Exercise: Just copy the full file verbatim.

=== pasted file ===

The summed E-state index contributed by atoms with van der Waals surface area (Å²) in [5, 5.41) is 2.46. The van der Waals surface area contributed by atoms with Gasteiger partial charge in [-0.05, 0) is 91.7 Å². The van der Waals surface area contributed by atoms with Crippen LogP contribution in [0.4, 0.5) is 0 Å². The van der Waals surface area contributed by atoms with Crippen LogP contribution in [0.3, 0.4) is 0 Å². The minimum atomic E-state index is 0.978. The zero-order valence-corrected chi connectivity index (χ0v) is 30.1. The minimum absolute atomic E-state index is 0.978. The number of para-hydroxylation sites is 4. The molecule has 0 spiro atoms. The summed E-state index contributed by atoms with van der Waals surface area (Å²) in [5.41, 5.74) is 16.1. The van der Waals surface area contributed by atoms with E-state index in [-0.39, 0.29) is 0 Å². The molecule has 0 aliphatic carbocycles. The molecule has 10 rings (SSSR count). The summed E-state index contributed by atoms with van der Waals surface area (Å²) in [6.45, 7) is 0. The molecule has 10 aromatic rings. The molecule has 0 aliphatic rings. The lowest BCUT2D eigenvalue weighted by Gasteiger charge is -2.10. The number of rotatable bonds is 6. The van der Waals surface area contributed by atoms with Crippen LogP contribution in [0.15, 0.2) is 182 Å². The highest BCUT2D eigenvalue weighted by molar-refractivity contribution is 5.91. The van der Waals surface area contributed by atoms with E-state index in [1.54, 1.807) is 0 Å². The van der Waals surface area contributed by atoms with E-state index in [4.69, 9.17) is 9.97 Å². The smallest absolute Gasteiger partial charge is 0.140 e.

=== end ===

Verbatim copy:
The summed E-state index contributed by atoms with van der Waals surface area (Å²) in [5, 5.41) is 2.46. The van der Waals surface area contributed by atoms with Gasteiger partial charge in [-0.05, 0) is 91.7 Å². The van der Waals surface area contributed by atoms with Crippen LogP contribution in [0.4, 0.5) is 0 Å². The van der Waals surface area contributed by atoms with Crippen LogP contribution in [0.3, 0.4) is 0 Å². The minimum atomic E-state index is 0.978. The zero-order valence-corrected chi connectivity index (χ0v) is 30.1. The minimum absolute atomic E-state index is 0.978. The number of para-hydroxylation sites is 4. The molecule has 0 spiro atoms. The summed E-state index contributed by atoms with van der Waals surface area (Å²) in [5.41, 5.74) is 16.1. The van der Waals surface area contributed by atoms with E-state index in [-0.39, 0.29) is 0 Å². The molecule has 0 aliphatic carbocycles. The molecule has 10 rings (SSSR count). The summed E-state index contributed by atoms with van der Waals surface area (Å²) in [6.45, 7) is 0. The molecule has 10 aromatic rings. The molecule has 0 aliphatic rings. The lowest BCUT2D eigenvalue weighted by Gasteiger charge is -2.10. The number of rotatable bonds is 6. The van der Waals surface area contributed by atoms with Crippen LogP contribution in [0.15, 0.2) is 182 Å². The highest BCUT2D eigenvalue weighted by molar-refractivity contribution is 5.91. The van der Waals surface area contributed by atoms with E-state index in [1.54, 1.807) is 0 Å². The van der Waals surface area contributed by atoms with E-state index in [4.69, 9.17) is 9.97 Å². The smallest absolute Gasteiger partial charge is 0.140 e.